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Charlie Pickett

Hometown: Miami, FL

"Situating themselves at the crossroads where Johnny Thunders and Son House intersect, Charlie whipped up a bad voodoo vibe of heroin rock and midnight blues. These guys were one of the undiscovered giants of the late eighties." —Peter Buck, R.E.M.

"Pickett forged his brawling-roots mix of Johnny Thunders, Sun Records and trailer park Lou Reed in Florida bars, then bottled it to in-your-face effect on hot vinyl...That rattle 'n' smack now sounds raucously prescient. like a long-lost high-time link between the Replacements and the Drive By Truckers." —David Fricke, Rolling Stone

"At the time only Jeffrey Lee Pierce and the Gun Club was coming close to Pickett and company’s jagged blend of punk-blues. Bonafide Southern-fried junky rockandroll exiled from main street with due cause, this here was the real dark side – death letters, America on horseback, Flannery O’Connor’s mayhem and Old Testament retribution – dangerous music that would ultimately be cleaned up and packaged to the public under the rubric Americana many years later. In hindsight they fairly blew their jangly brethren out of the water." —The Scene

If you accept the premise put forth by Keith Richards that the title of "greatest rock and roll band in the world" is determined on a nightly basis, then we want to tell you about some guys that owned it on quite a few nights in the 80's, a band that, for a variety of reasons, fell through the cracks and never got the recognition they deserved.

Rising out of the fertile and groundbreaking underground music scene of the Southeast in the early 80's, CP and the Eggs (and later the MC3) were all motorcycle boots and sneers, and rode a squall of throat-grabbing feedback and Stonesy musical middle fingers. They were as much Thunders and Reed as anything country and their tales of scoring in Miami projects ("Overtown”), cowboy dreams ("A On Horseback") and laconic survivors' humor were unlike anything being heard on the nascent college rock circuit. For proof, check out “Liked It A Lot,” the love song that didn't just hurt, but had a streak of existential horror in it that STILL raises the hair on our battered souls.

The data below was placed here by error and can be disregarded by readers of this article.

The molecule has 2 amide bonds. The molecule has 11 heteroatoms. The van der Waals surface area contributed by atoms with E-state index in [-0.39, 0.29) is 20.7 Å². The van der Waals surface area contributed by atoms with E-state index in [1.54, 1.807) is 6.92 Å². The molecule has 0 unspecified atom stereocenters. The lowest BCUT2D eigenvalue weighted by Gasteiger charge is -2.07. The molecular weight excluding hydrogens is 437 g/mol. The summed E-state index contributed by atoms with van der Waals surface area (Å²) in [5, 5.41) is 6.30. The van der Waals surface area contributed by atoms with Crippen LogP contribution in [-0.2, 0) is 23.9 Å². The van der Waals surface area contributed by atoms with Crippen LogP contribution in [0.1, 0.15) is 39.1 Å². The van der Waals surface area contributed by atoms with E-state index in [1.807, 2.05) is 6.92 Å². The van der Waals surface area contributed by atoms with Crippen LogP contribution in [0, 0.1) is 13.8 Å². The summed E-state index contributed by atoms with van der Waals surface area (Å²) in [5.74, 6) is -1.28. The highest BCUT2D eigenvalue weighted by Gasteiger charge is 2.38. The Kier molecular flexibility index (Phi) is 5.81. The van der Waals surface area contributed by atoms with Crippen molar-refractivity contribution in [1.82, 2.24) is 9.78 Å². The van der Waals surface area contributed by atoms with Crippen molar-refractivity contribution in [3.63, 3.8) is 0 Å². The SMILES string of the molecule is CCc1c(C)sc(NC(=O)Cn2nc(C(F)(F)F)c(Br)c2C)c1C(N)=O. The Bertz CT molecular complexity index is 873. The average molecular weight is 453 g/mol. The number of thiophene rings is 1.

Like a handful of other bands of that era, whose underappreciated and under-known work continues to resonate in strange and unprecedented ways today, these musicians flew under the radar, worked without a net, without a blueprint, without direct forebears and with little regard for the musical bones they picked over.

Charlie Pickett and his boys took the understanding of roots and rock and morphed and molested it and came up with something utterly original. Their fearless dismissal of stylistic straitjackets was pure punk and emblematic of a time when the rulebook had been tossed out and the possibilities seemed as endless as the horizon Charlie wrote about riding towards.

"If you love rock 'n' roll at its purest and greasiest, rock that lurches and staggers and soars, you'll recognize a kindred spirit in Charlie...it'll strike a Pavlovian chord that will remind you of so many great nights in so many great bars with so many great bands, some of whom you may only dimly remember as well. But it's that feeling, that power surge, that conviction that rock just can't get any better than this – that feeling is what you can never forget."—No Depression

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